# Drawing independent Random Variables out of a Probability Distribution

I have a difficulty grasping the intuitive meaning of drawing independent Random Variable out of a Probability Distribution. A probability distribution assigns probabilities to discrete outcomes or probability densities to continuous outcomes commonly represented by a Random Variable.

Therefore it seems that when I draw something out of a Probability Distribution, what I end up having in my hands is an Event comprised from possible outcomes along with a probability assigned to that Event by the PMF or PDF.

In what sense then, I draw Random Variables out of a Probability Distribution?

• Really you might say "according to" rather than "out of" a distribution. (Or perhaps "out of" a probability space?) Commented Apr 23, 2017 at 8:27
• @rf7 did you get answer to the question you have asked? I am having hard time understanding the same thing myself? Commented Oct 1, 2021 at 4:20

Drawing a random variable $X$ with realisation $x$ is like picking a point $\omega$ in a certain space $\Omega$ (this can be formalised as being equivalent). On that space $\Omega$, a collection of sets $\mathcal{B}$ can be constructed so that all sets $B\in\mathcal{B}$ have probabilities, $\mathbb{P}(B)$. When picking $\omega\in\Omega$, all sets $B$ such that $\omega\in B$ take place, while all those such that $\omega\not\in B$ do not take place. Events thus occur according to whether or not the realised value $\omega$ is within the corresponding set $B$. Therefore, to answer your question more specifically, it is the opposite: events are not drawn from the probability distribution, only outcomes, for which all possible events occur or do not occur.

• How can we draw a random variable when a random variable is a function? Doesn't it make sense to say we realise random variables from a given distribution characterized by X? Commented Oct 2, 2023 at 1:16

The motivation for my questions stems from a phrase of MIT professor Tsitsiklis: "We then draw independent random variables out of this distribution so that these Xi's are independent and identically distributed, i.i.d. for short. What's going on here is that we're carrying out a long experiment during which all of these random variables are drawn."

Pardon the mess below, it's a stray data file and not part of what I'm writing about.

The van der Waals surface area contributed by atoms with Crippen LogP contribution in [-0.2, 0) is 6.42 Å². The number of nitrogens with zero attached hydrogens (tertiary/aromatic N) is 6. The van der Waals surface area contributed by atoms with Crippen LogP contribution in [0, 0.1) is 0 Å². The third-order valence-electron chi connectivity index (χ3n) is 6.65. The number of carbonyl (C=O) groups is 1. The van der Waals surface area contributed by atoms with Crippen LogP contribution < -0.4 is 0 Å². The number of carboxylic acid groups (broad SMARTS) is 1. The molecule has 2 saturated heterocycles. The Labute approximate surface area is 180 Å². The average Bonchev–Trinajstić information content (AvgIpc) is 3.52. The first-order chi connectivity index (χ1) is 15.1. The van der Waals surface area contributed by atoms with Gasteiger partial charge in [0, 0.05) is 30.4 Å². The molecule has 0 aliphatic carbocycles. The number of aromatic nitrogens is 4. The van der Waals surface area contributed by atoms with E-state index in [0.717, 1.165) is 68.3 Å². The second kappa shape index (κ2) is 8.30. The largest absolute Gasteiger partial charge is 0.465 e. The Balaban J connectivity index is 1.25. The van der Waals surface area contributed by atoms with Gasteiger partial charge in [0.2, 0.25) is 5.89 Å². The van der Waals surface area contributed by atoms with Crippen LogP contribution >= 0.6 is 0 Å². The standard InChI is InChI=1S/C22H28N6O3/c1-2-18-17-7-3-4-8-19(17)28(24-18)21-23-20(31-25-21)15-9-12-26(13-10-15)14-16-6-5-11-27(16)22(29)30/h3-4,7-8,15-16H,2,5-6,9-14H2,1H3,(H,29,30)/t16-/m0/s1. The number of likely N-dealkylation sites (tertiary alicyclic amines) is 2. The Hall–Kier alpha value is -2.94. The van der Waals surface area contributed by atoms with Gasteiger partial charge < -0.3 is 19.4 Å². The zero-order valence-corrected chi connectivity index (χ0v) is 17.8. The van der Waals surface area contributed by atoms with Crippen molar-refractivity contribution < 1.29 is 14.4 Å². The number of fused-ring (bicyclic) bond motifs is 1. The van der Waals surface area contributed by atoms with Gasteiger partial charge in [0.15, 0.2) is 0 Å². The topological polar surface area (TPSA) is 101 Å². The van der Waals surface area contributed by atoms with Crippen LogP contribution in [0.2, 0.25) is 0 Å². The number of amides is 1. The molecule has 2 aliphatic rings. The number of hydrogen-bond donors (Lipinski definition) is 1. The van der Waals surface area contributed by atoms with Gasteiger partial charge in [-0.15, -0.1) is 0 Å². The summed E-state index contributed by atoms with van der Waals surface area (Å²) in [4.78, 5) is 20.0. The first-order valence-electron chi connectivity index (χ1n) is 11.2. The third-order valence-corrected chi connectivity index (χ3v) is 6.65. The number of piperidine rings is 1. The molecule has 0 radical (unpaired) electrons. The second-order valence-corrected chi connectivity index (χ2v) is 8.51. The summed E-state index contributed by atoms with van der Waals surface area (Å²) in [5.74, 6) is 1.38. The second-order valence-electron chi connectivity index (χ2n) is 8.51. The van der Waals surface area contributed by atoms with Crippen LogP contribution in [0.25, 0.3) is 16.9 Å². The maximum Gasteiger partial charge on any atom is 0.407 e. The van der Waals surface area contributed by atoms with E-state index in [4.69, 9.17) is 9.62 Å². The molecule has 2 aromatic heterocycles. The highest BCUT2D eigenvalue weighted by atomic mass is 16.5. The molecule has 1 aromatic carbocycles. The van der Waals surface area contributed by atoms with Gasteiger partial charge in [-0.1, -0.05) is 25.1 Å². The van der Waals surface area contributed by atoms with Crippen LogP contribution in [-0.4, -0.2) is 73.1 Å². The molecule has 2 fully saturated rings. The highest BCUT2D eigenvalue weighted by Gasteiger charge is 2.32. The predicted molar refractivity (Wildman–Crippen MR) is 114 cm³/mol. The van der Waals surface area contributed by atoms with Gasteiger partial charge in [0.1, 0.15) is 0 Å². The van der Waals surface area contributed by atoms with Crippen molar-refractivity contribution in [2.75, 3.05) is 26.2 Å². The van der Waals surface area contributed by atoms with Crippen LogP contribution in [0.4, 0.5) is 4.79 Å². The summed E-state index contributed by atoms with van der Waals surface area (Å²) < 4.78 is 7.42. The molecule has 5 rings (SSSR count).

To better understand this statement we might note that a Probability Distribution can be associated with experiments that generate outcomes governed by the Probabilistic Model defined by the Probability Distribution. An example is the toss of a coin. Each toss can be conceptualized as an experiment governed by a Probability Law defined by the Bernoulli Distribution. We can define Random Variables that capture the possible outcome of each of those experiments (tosses). We then have a sequence of Random Variables associated with the same (Bernoulli) Distribution.

As a special case, we may consider a probabilistic model in which we repeat independently many times the same experiment. There's a certain event A associated with that experiment that has a certain probability, and each time that we carry out the experiment, we use an indicator variable to indicate whether the outcome was inside the event or outside the event. So Xi is 1 if A occurs, and it is 0 otherwise. In sum then, the sequence of n experiments generates a sequence of n Random Variables, each associated with the same Probabilistic Model / Probability Distribution.

Since we do not know in advance the outcome of each unique experiment, Xi is not a real value but a Random Variable that can take the values 0 and 1 with a certain probability.

Perhaps it is in that sense, that the term 'drawn out of the distribution'is used, in reference to a sequence of Random Variables.